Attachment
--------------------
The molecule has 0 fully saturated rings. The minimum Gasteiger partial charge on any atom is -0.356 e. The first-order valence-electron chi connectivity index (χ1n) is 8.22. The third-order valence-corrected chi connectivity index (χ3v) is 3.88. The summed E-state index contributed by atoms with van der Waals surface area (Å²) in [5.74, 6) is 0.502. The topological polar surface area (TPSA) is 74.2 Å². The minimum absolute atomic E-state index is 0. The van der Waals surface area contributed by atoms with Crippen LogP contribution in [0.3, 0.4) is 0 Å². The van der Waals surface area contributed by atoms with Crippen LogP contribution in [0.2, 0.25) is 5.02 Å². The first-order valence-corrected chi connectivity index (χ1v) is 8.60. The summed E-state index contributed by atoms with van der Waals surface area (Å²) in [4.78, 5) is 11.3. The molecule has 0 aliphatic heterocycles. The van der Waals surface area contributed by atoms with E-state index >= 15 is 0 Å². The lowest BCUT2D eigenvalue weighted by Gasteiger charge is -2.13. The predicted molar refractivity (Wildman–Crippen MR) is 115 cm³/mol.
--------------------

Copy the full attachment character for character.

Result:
The molecule has 0 fully saturated rings. The minimum Gasteiger partial charge on any atom is -0.356 e. The first-order valence-electron chi connectivity index (χ1n) is 8.22. The third-order valence-corrected chi connectivity index (χ3v) is 3.88. The summed E-state index contributed by atoms with van der Waals surface area (Å²) in [5.74, 6) is 0.502. The topological polar surface area (TPSA) is 74.2 Å². The minimum absolute atomic E-state index is 0. The van der Waals surface area contributed by atoms with Crippen LogP contribution in [0.3, 0.4) is 0 Å². The van der Waals surface area contributed by atoms with Crippen LogP contribution in [0.2, 0.25) is 5.02 Å². The first-order valence-corrected chi connectivity index (χ1v) is 8.60. The summed E-state index contributed by atoms with van der Waals surface area (Å²) in [4.78, 5) is 11.3. The molecule has 0 aliphatic heterocycles. The van der Waals surface area contributed by atoms with E-state index >= 15 is 0 Å². The lowest BCUT2D eigenvalue weighted by Gasteiger charge is -2.13. The predicted molar refractivity (Wildman–Crippen MR) is 115 cm³/mol.